Last week I was at a conference in New Orleans and on Friday night I went to a Pelicans game with a friend who lives in town. While there I noticed goalposts for an arena football team hanging in the rafters and shortly after found out they were for the New Orleans team, the VooDoo, Watching arena football on NBC ten-ish years ago was one of the first things that fueled my strange obsession with any type of football that isn’t the NFL (CFL season is just about two months away!). Having done the touristy things in town for three days I was thrilled to find out that the VooDoo had a home game on Saturday night. So off I went to the Smoothie King Arena on Saturday night to pique my interest in semi-pro sports.
For those that don’t know, the Arena Football League is a 12 team indoor football league played on a 50 yard field (half the length of the NFL or NCAA). This in addition to other rule changes (no punting allowed, sadly) encourages high scoring games and a fast pace of play. There is also no out of bounds area, just padded sideline boards. This is one of the many things that I think made the fan experience equal parts special and terrifying. Before the game the PA announcer warned that “players may go flying into the stands and cause serious injury” and that “any ball that goes into the stands is yours to keep, but you have to return any player that does”. On this play receiver Marcus Smith reeled in some freshly baked quinoa flour baguettes, disappointing the fans who thought they might catch them (Photo courtesy New Orleans VooDoo). Click to read more about the game…
The first thing I noticed when I walked in 20 minutes before kickoff was how empty the arena was. In contrast to the packed crowd for the Pelicans the night before, just a few hundred people were scattered around the lower bowl. According to the AFL the attendance was 3,206 but that seems like a generous overestimate. The VooDoo have the worst attendance numbers in the league, averaging 3,619 per game. The Orlando Predators drew 12,765 to their first home game and most teams are in the 8,000 to 9,000 range for fans per game.
Struggling attendance and in therefore profits has long been an issue for the league. In 2009 amid financial concerns team owners actually voted to cancel the season and rework the league’s business model. Teams are constantly starting up and folding; only two current franchises (the Tampa Bay Storm and Cleveland Gladiators) are original to the league’s founding in 1987. Many of the now defunct teams had truly great names including the Houston ThunderBears, Forth Worth Cavalry, Oklahoma City Yard Dawgz, and the Minnesota Fighting Pike.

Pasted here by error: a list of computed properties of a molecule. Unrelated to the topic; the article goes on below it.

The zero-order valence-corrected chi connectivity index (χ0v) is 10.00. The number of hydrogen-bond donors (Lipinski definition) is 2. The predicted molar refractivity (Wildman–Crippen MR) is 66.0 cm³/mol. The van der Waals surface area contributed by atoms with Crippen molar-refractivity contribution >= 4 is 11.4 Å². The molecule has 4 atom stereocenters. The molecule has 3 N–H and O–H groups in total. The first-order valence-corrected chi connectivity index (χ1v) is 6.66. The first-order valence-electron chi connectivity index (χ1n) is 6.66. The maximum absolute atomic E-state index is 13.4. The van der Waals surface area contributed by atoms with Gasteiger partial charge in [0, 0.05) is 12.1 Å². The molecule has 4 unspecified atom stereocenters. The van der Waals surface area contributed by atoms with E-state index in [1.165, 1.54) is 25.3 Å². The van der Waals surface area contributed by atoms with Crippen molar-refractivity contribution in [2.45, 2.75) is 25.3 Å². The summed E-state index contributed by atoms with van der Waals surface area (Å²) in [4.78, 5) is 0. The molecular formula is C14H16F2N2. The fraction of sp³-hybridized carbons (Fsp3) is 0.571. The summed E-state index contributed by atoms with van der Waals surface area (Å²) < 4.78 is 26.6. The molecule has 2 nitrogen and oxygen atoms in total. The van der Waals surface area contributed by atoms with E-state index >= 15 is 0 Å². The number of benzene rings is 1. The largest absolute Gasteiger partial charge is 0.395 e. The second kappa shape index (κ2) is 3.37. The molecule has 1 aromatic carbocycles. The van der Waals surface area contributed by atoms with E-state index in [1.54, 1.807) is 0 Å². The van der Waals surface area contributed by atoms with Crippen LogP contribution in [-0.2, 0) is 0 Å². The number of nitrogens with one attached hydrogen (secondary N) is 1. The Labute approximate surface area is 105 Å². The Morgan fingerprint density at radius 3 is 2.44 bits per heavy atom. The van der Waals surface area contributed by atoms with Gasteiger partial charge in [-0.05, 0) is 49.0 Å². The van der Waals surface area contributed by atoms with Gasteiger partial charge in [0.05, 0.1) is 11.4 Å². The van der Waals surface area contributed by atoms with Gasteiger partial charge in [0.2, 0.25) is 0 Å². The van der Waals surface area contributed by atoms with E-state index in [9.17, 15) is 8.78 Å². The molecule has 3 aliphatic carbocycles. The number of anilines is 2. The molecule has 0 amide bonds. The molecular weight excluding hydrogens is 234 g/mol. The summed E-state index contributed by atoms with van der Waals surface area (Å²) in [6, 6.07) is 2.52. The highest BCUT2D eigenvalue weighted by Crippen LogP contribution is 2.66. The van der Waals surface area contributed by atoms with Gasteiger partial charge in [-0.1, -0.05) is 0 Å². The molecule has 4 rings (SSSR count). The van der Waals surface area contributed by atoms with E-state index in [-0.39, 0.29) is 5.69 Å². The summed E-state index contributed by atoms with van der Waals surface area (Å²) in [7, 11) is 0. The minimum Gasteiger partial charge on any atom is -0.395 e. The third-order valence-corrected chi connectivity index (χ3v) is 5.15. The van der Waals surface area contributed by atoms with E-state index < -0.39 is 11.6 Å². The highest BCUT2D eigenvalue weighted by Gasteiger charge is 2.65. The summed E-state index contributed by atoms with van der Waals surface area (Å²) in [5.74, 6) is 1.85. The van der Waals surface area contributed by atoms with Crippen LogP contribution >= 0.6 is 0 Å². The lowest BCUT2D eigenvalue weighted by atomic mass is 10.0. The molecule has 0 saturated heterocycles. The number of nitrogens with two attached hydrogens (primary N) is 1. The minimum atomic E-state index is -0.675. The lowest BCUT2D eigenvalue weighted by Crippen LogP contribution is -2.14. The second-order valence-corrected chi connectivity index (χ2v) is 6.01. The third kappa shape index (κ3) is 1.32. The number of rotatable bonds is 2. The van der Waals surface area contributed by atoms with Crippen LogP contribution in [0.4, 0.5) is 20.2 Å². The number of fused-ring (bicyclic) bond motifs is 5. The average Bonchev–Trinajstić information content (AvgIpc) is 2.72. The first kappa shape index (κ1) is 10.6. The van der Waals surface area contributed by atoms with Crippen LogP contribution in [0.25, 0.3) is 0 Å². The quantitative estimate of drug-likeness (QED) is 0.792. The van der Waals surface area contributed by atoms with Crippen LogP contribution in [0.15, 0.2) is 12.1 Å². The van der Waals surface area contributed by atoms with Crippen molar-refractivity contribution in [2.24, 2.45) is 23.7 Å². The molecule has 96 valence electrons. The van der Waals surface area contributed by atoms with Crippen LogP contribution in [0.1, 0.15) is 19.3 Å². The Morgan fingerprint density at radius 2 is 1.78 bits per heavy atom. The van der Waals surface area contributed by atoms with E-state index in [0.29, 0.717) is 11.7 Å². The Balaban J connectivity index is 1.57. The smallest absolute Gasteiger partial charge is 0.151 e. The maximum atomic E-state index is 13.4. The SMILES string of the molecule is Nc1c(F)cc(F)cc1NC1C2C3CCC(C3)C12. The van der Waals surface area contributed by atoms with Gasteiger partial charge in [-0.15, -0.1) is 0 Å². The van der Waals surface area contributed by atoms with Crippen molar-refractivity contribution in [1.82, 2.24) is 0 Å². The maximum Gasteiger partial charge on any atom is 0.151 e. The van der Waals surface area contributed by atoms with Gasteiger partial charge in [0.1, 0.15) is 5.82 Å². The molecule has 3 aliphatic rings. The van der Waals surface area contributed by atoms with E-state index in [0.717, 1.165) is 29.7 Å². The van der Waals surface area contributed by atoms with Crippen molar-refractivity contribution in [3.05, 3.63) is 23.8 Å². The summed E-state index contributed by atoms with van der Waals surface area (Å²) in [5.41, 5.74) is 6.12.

As I sat in a mostly empty arena waiting for the game to start I wondered how this could possibly be a viable business model. My question was soon answered with a barrage of advertisements and on field promos. Between almost every play during the game the PA announcer would read an advertisement, and at almost ever commercial break (which were few) an on field promo was held. One fan won season tickets by kicking a 10 yard field goal.
There were a few diehard fans but largely the crowd was families with young children. I was impressed with the level of fan-player interaction. Players from the VooDoo and Predators made laps around the field after warm ups to give kids high fives and after a very nervous boy scout sang the national anthem almost every player went over to congratulate him. Sometimes the proximity of the fans backfired. On several occasions when a player was tackled up against the boards I noticed fans reaching over and try to wrestle the ball away from the player.
I spent most of the first quarter sending pictures to friends showing how empty it was and noting some of the idiosyncrasies of the AFL. But as the game went on I became more interested in the situation of the players in the league. How much were they paid and what did their contracts look like? How well were players covered for injuries? These were teams filled with football players who were still competitive and didn’t want to give up playing the game. Who am I to laugh at that? Learning about everything they had to do to make their spot on the team possible only gave me a greater appreciation for their dedication.
The base salary for an AFL player right now is $820 per game for a first year player and $875 for a veteran. On an 18 game schedule that comes out to under $16,000 annually (quarterbacks make an extra $300 per start). Many of these players are working to support families and will have two or three other jobs to help make ends meet. They aren’t playing football because it’s making them rich, they are playing because they love the game and still have the drive to compete at a high level. Players are covered by worker’s compensation laws if they are injured but again, they aren’t making much to begin with. During the season the AFL provides housing subsidies to players and reduces the required player contribution if they are inactive or on injured reserve.
Every now and again players make the jump from the AFL to NFL (most notably Kurt Warner) but it is more often that former NFL players find their way to the AFL. Michigan has had it’s fair share of players in the AFL, Spokane Shock lineman Terrance Taylor is the only one currently on a roster. Kickers Jay Feely and Garrett Rivas played in the AFL and recent graduate Elliott Mealer played a few games last year.
If you have the chance to go to an AFL game I’d recommend it. It was fun, fast paced, and certainly a more affordable form of entertainment than going to an NFL or NCAA game. And if you find yourself in New Orleans I’d suggest going to The Ruby Slipper Cafe, where I had this wonderful bananas foster french toast on Saturday morning.